An infection of concern to midwives, obstetricians and paediatricians is called Group B Streptococcus or’ Group B Strep’. Group B Strep is a bacterium found in your vagina and gut which is present in up to a third of the population and it is transient, meaning it may not always be present throughout your pregnancy. We all have colonies of different bacteria in our digestive tracts, throats, skin, etcetera, and most of the time they do not make us ill.
“Pure water is the world’s first and foremost medicine” – Slovakian Proverb
Water birth is not a new phenomenon or trendy fad. There are tales of South Pacific Islanders giving birth in rock pools and Egyptian Pharaohs being born in lakes.
1. Day & Night
We work 24 hours a day, 7 days a week. We have periods of on call where we are not technically at work but are on stand-by should we be needed. This means we could be expected to cover in any of the hospital settings; delivery suite, antenatal and postnatal wards, antenatal clinics and also attend homebirths. We may have to change our working days at very short notice.
The first stage of labour begins with the first contraction and ends when your cervix is fully dilated. The stage is split into two phases; the latent phase and the active phase. The latent phase can stop and start, even over the course of days. The active phase is where we see the cervix opening consistently, contractions becoming regular, more intense and lasting for around 60 seconds.
In February the Department of Health announced the new Maternity Budget. There were many aspects of the proposed changes to the way in which maternity services are provided, however the press quickly homed in on the ‘Birth Budget’. This budget would allow women to choose their provider of maternity care by giving them control of their own personal ‘birth budget. This, it was felt, would encourage those providers who lack personalised, women centred care to improve their level of service provision, for women and their families thus lifting the overall level of service offered by the NHS.
This is not to be confused with your ‘show’ which is the mucus plug of your cervix. When your ‘show’ comes away it is usually a dark red or brown and mixed with mucous. When you bleed from your vagina it is fresh, red blood which varies in the amount. It is a warning sign and you should inform your labour ward or midwife straight away. Again there are many reasons why this would occur and it may happen with or without pain. The most common reason for bleeding is that there is an area of raw skin on your cervix which bleeds easily, especially after intercourse although not always. Another reason may be that your placenta is low lying and very close to or covering your cervix and may cause heavier blood loss. If this has been identified earlier in pregnancy you will have been made aware of this eventuality and what to do.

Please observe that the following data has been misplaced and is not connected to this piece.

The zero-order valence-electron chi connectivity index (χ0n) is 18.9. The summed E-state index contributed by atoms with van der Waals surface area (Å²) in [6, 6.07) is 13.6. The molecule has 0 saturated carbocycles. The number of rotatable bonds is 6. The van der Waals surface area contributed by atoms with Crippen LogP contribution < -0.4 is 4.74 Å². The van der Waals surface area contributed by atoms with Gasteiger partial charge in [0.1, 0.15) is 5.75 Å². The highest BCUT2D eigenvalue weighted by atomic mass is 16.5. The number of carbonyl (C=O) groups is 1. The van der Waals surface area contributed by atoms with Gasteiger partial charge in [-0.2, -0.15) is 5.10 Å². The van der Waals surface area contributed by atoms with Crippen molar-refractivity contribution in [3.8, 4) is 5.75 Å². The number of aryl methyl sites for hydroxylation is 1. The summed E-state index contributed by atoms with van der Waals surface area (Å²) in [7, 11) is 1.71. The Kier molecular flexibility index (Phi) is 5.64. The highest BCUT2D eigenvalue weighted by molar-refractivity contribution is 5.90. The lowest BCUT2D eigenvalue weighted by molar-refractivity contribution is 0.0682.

Sometimes, despite everything that you have done to avoid one, and it is usually dependent on the shape of your pelvis, it is necessary to perform an assisted birth. Your baby could be showing signs of distress and it may be safer for you and him to have an assisted birth. Your baby’s head will probably be too low in your pelvis to make a Caesarean section a safe option. Also, a Caesarean section at full dilatation of your cervix carries a higher risk of infection and bleeding at this stage of your labour.
Your First Meeting
Mental health during pregnancy and afterwards is being taken far more seriously by medical professionals. During your initial consultation with your midwife you will be asked about current and past mental health problems. The reason for this is that you are more likely to become ill during your pregnancy or during the first year of your baby’s life, more so than at any other time in your life, if you’ve had or have severe mental illness.
What is Homeopathy?
Homeopathy is a highly specialised area of complimentary medicine that is funded through NHS hospitals such as ‘The Royal London Hospital for Integrated Medicine’ and Glasgow’s ‘Centre of Integrative Care’, NHS GP’s, dentists, podiatrists, physiotherapists etc. There are also a number of private homeopaths
BBC Leeds invited me to comment today on the recent birth of triplets to a 55 year old woman from Lincolnshire. Here are my thoughts on this…
While there are inherent risks to mother and baby with every pregnancy those risks increase with age. There are also far higher risks to both mum and babies with triplet pregnancies and birth than for twin and single babies.